Update: My mouth sores have healed completely so has my conscience and I am back with good intentions.

Related:
HowStuffWorks: What Are Endorphins 
Wonderopolice.org: Why Are Chili Peppers So Spicy
The New York Times: Eating Spicy Food: What Are The Effects

18 comments:

  1. This too shall pass and you'll soon be back to your spicy ways.

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    1. Thanks Purba! The red faces of my friends with fumes coming out of their ears pricked my conscience, but I am fine now.

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  2. Wow... this is toooooooooooooooooooooo goodddd... I love chillies and my hubby cannot tolerate even pepper... Hee Hee! I'm condemned by everyone for having so many chillies... but I cook bland as he can't have spice at all ... Well All sorts make the world. Loved your post.

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  3. ... by the way - Get well soon dear and take care.

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  4. I am glad that you have recovered fully and are back to spreading good intentions all around. Which is such a pity for your friends who just received your latest dinner evite!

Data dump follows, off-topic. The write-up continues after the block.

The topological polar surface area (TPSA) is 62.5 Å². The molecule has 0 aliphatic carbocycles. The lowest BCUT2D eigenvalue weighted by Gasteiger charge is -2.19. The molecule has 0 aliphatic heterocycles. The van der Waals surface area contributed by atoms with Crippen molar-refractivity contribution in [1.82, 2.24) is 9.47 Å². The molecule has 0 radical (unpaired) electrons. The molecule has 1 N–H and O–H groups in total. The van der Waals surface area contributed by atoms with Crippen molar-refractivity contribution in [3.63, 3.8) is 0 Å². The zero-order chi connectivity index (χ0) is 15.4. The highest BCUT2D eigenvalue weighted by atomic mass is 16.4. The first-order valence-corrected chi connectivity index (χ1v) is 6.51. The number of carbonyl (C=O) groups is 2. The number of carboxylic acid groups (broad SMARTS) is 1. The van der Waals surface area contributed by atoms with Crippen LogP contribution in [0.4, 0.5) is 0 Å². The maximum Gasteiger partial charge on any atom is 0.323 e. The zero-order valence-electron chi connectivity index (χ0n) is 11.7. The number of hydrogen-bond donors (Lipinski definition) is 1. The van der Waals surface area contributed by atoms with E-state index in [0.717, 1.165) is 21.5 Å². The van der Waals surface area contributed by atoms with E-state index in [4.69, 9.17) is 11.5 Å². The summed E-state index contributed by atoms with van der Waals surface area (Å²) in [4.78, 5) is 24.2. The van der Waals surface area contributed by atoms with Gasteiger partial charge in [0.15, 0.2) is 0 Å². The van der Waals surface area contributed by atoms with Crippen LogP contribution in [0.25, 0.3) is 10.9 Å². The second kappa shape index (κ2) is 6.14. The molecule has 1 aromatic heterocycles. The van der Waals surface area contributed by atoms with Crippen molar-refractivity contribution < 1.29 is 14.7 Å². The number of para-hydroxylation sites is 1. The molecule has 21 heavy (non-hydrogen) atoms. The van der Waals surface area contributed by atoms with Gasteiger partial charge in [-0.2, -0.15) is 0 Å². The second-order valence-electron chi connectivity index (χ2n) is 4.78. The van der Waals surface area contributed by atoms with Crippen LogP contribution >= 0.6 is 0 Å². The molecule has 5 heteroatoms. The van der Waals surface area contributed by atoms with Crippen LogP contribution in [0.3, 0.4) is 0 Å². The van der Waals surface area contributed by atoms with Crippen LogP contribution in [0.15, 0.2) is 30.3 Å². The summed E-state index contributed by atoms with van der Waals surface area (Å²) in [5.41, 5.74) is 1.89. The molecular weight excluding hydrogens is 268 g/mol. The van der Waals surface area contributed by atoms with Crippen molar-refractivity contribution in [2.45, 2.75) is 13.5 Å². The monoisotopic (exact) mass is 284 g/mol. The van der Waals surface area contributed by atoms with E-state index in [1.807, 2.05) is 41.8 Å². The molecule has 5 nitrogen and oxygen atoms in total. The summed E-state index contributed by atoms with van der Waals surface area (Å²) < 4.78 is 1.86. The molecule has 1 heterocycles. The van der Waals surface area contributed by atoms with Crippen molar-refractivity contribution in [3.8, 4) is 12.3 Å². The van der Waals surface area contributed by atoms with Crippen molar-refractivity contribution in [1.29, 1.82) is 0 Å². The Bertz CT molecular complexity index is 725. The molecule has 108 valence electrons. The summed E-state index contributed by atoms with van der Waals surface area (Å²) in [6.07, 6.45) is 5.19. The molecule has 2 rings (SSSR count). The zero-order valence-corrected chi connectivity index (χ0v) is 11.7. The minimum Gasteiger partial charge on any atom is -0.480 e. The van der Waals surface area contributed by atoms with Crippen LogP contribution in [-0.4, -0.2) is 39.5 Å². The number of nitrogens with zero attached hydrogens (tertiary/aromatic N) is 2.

Delightful read, as always!

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    1. Thanks Rickie! But seriously, you should pity me because many times I am invited and made to eat bland food :-/

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  5. Fun read, Giri! I love spicy food too. And next time try cold milk or buttermilk when stung :). But seriously I can't have bland food though I do tone down the heat when calling guests!

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    1. Thanks Rachna! Yes, I read a lot about chilies while writing this post and found that water is ineffective. Cold milk and other absorbent food such as bread and rice are helpful.

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  6. Good one. I am one of those who likes hot food sometimes. Sometimes I go on the bland bandwagon. Most times I am in between.

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  7. Very interesting write up I cannot tolerate even a pinch of hot food..If sometimes we go and the food is spicy I get revolutions in my stomach..

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    1. That means you have to be very careful! Take care!

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  8. Very sight of chillies scares me.
    However,black peppar is very good for soar throat.

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    1. Yeah, especially crushed black pepper in tea :-)

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  9. I am one of those blandies and I am glad I was never experimented upon like this.

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  10. Aren't you a great friend, who spreads good intentions? After all, who would think of all the benefits of chillies and make their friends experience them too? And conscience? What conscience? :)